Our View

Jan 282004
Authors: Collegian Editorial Staff


Shandra Jordan

Patrick Crossland

J.J. Babb

Christopher J. Ortiz

President Bush’s new plan for NASA asks for the space agency to

reorganize by retiring the shuttle program by 2010, launch a manned

mission to the moon between 2015 and 2020 and to build a permanent

lunar base as a stepping stone to Mars.

This new initiative will give NASA new direction and a new

focus. Bush has committed $12 billion over the next five years on

new space exploration; $1 billion will be new money, the rest will

come from grounding current projects.

That might sound bad, but how long has NASA been orbiting the

earth? This new mission that NASA has been handed will hopefully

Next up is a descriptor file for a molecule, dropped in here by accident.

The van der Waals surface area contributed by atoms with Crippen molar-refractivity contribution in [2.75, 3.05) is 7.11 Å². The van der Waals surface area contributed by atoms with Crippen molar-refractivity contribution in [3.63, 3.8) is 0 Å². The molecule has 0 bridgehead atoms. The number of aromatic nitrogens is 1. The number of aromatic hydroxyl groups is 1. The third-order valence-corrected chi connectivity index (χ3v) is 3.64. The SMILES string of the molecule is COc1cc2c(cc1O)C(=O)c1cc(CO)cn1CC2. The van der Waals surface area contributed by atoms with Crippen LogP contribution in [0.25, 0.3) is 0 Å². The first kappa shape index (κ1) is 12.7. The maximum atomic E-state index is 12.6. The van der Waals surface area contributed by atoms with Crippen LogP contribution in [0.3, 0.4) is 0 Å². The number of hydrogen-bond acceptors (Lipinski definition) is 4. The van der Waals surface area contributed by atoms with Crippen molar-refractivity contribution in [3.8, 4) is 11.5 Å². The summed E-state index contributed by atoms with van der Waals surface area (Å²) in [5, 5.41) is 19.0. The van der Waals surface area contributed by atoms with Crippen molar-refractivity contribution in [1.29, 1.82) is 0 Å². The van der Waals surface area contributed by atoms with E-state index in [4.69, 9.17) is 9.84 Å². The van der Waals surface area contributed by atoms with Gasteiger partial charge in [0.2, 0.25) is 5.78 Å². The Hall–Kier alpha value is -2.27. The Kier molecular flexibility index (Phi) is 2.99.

put excitement back in space exploration for NASA scientists and

the American public. Aside from Opportunity and Spirit, the two

Mars rovers, NASA has been dull.

We do feel, however, that this new drive has to do with

competing with China and their advancing space program. Hopefully

by completing the International Space Station and with eyes on the

Red Planet, the United States could extend and improve its

international relations on Earth.

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